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Help sorting a Linked List

    Question

  • Hi,

     

    I’m a beginner in C#. For my applications, I need to sort linked lists.

     

    I’ll show my question with a very simple code.

     

    Basically I create a linked list of integers, add 2 values and need to order this list.

    using System;
    using System.Collections.Generic;
    using System.Linq;
    using System.Text;
    
    namespace ConsoleApplication1
    {
        class Program1
        {
            static void ListaLigada()
            {
                
                LinkedList<int> lista1 = new LinkedList<int>(); //creates the list
                lista1.AddFirst(23); //add first value
                lista1.AddFirst(25); //add second value
                
                //now i want to sort
                lista1.OrderByDescending();  
                //or
                lista1.OrderBy();
    
            }
        }
    }

     

    The problem is: the functions orderbydescending and orderby request a method. I’ve tried everything and nothing worked.

     

    The error message is: "No overload for method 'Orderby' takes '0' arguments".

     

    May someone help me?

     

    Thanks.

     

    • Edited by GMainieri Sunday, July 05, 2009 3:49 AM
    Sunday, July 05, 2009 3:45 AM

Answers

  • Hi!

    OrderBy and OrderByDescending are extension methods, and they expect some method (usually passed as lambda) to do the sorting. Try This:

    lista1.OrderByDescending(i => i);
    //or
    lista1.OrderBy(i => i);

    Please note that these methods don't sot the original list; they return a new, sorted one!

    Hope I could help!

    David

    • Proposed as answer by David Fulop Sunday, July 05, 2009 7:14 AM
    • Marked as answer by Figo Fei Thursday, July 09, 2009 3:30 AM
    Sunday, July 05, 2009 7:03 AM

All replies

  • Hi!

    OrderBy and OrderByDescending are extension methods, and they expect some method (usually passed as lambda) to do the sorting. Try This:

    lista1.OrderByDescending(i => i);
    //or
    lista1.OrderBy(i => i);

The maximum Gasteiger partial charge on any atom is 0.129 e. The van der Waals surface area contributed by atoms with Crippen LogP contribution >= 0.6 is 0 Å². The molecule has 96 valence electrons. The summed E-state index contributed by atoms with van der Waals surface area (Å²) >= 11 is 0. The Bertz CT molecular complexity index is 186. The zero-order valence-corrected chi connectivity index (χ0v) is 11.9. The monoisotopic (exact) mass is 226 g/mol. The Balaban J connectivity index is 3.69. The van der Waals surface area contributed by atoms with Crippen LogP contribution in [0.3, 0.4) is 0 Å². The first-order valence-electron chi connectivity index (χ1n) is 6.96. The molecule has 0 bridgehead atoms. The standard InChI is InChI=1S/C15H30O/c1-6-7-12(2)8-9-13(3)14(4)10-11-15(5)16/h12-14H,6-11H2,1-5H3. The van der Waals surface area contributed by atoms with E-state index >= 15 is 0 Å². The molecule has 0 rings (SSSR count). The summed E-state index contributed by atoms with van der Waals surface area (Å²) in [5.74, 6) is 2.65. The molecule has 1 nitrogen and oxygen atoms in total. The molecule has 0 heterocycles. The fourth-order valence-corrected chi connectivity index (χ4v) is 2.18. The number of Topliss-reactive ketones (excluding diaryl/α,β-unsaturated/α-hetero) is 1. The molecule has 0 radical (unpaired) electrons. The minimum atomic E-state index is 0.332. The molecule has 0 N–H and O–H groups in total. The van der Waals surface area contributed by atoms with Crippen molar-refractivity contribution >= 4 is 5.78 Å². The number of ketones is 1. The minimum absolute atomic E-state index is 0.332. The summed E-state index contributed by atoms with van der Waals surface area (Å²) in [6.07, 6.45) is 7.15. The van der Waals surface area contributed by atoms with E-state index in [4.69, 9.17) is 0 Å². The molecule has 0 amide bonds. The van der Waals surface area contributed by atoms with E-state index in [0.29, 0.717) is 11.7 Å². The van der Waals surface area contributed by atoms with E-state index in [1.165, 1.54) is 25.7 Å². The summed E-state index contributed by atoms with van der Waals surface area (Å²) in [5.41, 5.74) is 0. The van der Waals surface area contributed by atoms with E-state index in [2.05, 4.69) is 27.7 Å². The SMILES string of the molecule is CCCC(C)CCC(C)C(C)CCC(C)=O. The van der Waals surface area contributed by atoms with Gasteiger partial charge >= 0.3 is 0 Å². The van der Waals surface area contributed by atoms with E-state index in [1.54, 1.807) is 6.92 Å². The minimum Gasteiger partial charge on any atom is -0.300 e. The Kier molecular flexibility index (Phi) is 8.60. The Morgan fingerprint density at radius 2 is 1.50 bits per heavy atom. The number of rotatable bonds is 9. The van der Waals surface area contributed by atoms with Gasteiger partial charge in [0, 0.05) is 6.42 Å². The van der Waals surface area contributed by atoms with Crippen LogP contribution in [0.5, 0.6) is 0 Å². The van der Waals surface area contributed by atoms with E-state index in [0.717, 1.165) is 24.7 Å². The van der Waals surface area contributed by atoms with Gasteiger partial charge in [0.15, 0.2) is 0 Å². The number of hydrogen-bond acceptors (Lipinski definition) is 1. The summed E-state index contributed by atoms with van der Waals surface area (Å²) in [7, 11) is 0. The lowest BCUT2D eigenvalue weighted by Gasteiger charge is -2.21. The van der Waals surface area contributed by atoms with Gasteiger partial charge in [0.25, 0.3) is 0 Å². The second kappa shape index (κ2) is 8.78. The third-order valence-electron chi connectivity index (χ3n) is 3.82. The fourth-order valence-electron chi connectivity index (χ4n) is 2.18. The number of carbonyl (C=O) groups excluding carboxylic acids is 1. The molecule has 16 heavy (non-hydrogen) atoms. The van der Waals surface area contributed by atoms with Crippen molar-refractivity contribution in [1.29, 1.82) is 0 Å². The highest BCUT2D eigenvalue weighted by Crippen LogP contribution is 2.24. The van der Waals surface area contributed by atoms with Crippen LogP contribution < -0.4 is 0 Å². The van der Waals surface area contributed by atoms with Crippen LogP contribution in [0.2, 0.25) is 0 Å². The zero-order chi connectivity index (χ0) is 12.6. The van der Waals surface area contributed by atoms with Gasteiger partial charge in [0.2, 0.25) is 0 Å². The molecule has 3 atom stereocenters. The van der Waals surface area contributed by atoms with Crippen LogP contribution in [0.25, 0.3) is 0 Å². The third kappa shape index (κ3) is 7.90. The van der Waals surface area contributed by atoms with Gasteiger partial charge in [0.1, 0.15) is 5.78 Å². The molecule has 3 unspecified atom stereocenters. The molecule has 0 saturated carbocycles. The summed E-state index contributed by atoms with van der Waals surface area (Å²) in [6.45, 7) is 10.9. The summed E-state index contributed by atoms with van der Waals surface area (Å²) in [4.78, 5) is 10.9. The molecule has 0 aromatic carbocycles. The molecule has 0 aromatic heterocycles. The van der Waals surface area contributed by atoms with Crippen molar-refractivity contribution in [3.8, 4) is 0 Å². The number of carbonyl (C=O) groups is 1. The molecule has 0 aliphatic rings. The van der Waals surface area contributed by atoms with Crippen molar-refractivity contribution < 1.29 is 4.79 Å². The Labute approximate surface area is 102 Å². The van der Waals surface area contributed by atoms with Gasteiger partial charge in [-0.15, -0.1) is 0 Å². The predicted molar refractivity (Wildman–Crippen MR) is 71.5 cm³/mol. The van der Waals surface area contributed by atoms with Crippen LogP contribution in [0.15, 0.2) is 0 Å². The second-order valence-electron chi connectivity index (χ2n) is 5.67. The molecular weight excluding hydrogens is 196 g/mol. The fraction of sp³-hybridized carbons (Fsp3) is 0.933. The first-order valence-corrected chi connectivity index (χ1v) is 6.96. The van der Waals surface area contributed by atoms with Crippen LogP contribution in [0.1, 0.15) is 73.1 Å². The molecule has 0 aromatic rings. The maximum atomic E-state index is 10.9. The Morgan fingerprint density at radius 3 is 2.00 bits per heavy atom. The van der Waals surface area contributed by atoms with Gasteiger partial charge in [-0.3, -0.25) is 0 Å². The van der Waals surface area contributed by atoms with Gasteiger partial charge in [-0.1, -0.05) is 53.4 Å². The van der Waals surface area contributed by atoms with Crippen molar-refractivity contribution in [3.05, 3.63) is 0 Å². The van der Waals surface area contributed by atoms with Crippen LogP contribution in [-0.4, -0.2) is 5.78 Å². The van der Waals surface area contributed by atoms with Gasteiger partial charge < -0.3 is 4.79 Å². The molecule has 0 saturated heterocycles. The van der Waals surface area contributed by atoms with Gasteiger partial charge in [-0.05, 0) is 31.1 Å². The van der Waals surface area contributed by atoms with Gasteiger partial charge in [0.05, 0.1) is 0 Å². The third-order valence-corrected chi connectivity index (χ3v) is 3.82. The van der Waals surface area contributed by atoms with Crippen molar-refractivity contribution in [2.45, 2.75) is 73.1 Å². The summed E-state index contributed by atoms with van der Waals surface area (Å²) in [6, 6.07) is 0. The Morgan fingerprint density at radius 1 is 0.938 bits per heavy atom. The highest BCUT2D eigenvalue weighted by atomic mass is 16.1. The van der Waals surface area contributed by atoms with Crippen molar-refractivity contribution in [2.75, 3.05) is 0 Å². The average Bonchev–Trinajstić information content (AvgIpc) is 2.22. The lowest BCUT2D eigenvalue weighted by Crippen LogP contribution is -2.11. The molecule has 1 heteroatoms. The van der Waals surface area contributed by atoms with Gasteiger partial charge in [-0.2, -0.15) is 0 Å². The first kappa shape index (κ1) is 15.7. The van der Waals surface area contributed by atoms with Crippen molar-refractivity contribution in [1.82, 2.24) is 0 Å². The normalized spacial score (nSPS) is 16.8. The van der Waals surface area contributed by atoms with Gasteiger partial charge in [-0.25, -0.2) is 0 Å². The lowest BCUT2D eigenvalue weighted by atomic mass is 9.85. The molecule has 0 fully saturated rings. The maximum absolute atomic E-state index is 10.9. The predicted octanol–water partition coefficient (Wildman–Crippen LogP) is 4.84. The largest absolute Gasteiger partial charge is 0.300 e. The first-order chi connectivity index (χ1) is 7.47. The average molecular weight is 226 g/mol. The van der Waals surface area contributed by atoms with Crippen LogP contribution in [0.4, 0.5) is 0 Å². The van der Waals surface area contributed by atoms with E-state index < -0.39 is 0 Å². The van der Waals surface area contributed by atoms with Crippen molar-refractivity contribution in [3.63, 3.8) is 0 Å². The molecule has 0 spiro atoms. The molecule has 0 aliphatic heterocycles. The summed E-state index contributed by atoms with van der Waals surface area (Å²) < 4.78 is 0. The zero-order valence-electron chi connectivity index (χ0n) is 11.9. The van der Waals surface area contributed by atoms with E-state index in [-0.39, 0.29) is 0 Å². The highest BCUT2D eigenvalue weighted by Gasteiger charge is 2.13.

Please note that these methods don't sot the original list; they return a new, sorted one!

    Hope I could help!

    David

    • Proposed as answer by David Fulop Sunday, July 05, 2009 7:14 AM
    • Marked as answer by Figo Fei Thursday, July 09, 2009 3:30 AM
    Sunday, July 05, 2009 7:03 AM
  • Just a few things to clarify.

    1. If you have a list of let's say a Peron class with Name, Age and Address properties, and you want a list that contains your Person objects, sorted by the Age property, you have to use the following lambda: 
    var sortedList = pList.OrderBy(p => p.Age);
    This instructs the method to do the sorting by the Age property. The "p" is just a range variable, you can name it anything. It refers to the "current" element in the sorting.

    2. Lambdas are anonymous methods (meaning in most of the cases when you are dealing with CLR objects, you can interchange them). If you like the anonymous method syntax more, you could write the following:
    var sortedList = pList.OrderBy(delegate(Person p) { return p.Age; });

    Hope this helps! :)

    David
    Sunday, July 05, 2009 7:14 AM
  • Hi,
    Welcome to C#. Hope you are doing well.

    One of the way to order in memory List is to use LINQ. For instance,

    LinkedList<int> lista1 = new LinkedList<int>(); //creates the list
    lista1.AddFirst(23); //add first value
    lista1.AddFirst(25); //add second value
    
    //now i want to sort
    IEnumerable<int> orderedResult = from item in lista1
                                     orderby item
                                     select item;
    
    foreach (var item in orderedResult)
    {
        Console.WriteLine(item.ToString());
    }
    Beside this, the OrderBy method is extension method with which you can use http://msdn.microsoft.com/en-us/library/bb383977.aspx

    Hope this will gives you a better picture. Please feel free to discuss further

    Adil Mughal - MCP http://adilamughal.blogspot.com
    Sunday, July 05, 2009 7:21 AM
  • Thanks David,

    Is something like this that i'm looking for.

    But is not working, how should i declare this variable 'i'?
    Sunday, July 05, 2009 11:05 AM
  • Thanks David,

    how should i declare this variable 'p'?

    var p; //?

    This simple example is just for learning purposes.
    I'm gonna need more than a Linked List of integers. I'm gonna need a Linked List of a class.
    But I only work with numbers.
    Maybe when I do something with a class, those things will make more sense.
    • Edited by GMainieri Sunday, July 05, 2009 11:16 AM
    Sunday, July 05, 2009 11:13 AM
  • i is a range variable, you don't have to declare it, it has no meaning outside the ordering method. Basically it's an element of the sequence you're trying to sort.
    The code above works here, so if it doesn't compile for you, please, paste here the error messages.

    David
    Sunday, July 05, 2009 11:15 AM
  • Hi!

    No, you don't have to declare it. If you look at the second example ("Lambdas are anonymous methods..."), you can see that "p" is a Person-type variable that is a parameter in the anon. method. The first example is absolutely the same. You don't have to declare it before the method, because in pList.OrderBy(p => p.Age) the "p" on the left side of the => operator is the declaration itself. The type is inferred by the compiler. If you use this method on a List<Person>, "p" will be a Person.
    Try the code, it should work. :)

    David
    • Edited by David Fulop Sunday, July 05, 2009 1:18 PM left side! :D
    Sunday, July 05, 2009 11:25 AM
  • Thanks Adil,

    I added the following to your code.

                LinkedList<int> lista2 = new LinkedList<int>();  
                foreach (var item in orderedResult)
                {
                    lista2.AddLast(item);
                    Console.WriteLine(item.ToString());
                }